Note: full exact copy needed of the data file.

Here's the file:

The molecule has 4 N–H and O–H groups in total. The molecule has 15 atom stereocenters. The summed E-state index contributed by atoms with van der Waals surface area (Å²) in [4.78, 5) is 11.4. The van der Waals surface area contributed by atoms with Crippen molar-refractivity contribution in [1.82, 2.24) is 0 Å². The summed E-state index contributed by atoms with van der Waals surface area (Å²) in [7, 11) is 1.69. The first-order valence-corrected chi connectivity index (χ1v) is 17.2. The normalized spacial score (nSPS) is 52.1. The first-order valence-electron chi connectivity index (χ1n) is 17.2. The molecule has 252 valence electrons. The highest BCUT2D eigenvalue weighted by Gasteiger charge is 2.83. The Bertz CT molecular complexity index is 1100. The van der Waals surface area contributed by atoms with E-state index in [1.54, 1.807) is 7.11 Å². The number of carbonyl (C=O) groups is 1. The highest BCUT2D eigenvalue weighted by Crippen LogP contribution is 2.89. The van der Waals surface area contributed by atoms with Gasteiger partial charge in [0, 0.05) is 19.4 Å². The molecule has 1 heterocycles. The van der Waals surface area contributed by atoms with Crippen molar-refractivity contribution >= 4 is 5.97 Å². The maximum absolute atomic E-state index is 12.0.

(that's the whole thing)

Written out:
The molecule has 4 N–H and O–H groups in total. The molecule has 15 atom stereocenters. The summed E-state index contributed by atoms with van der Waals surface area (Å²) in [4.78, 5) is 11.4. The van der Waals surface area contributed by atoms with Crippen molar-refractivity contribution in [1.82, 2.24) is 0 Å². The summed E-state index contributed by atoms with van der Waals surface area (Å²) in [7, 11) is 1.69. The first-order valence-corrected chi connectivity index (χ1v) is 17.2. The normalized spacial score (nSPS) is 52.1. The first-order valence-electron chi connectivity index (χ1n) is 17.2. The molecule has 252 valence electrons. The highest BCUT2D eigenvalue weighted by Gasteiger charge is 2.83. The Bertz CT molecular complexity index is 1100. The van der Waals surface area contributed by atoms with E-state index in [1.54, 1.807) is 7.11 Å². The number of carbonyl (C=O) groups is 1. The highest BCUT2D eigenvalue weighted by Crippen LogP contribution is 2.89. The van der Waals surface area contributed by atoms with Gasteiger partial charge in [0, 0.05) is 19.4 Å². The molecule has 1 heterocycles. The van der Waals surface area contributed by atoms with Crippen molar-refractivity contribution >= 4 is 5.97 Å². The maximum absolute atomic E-state index is 12.0.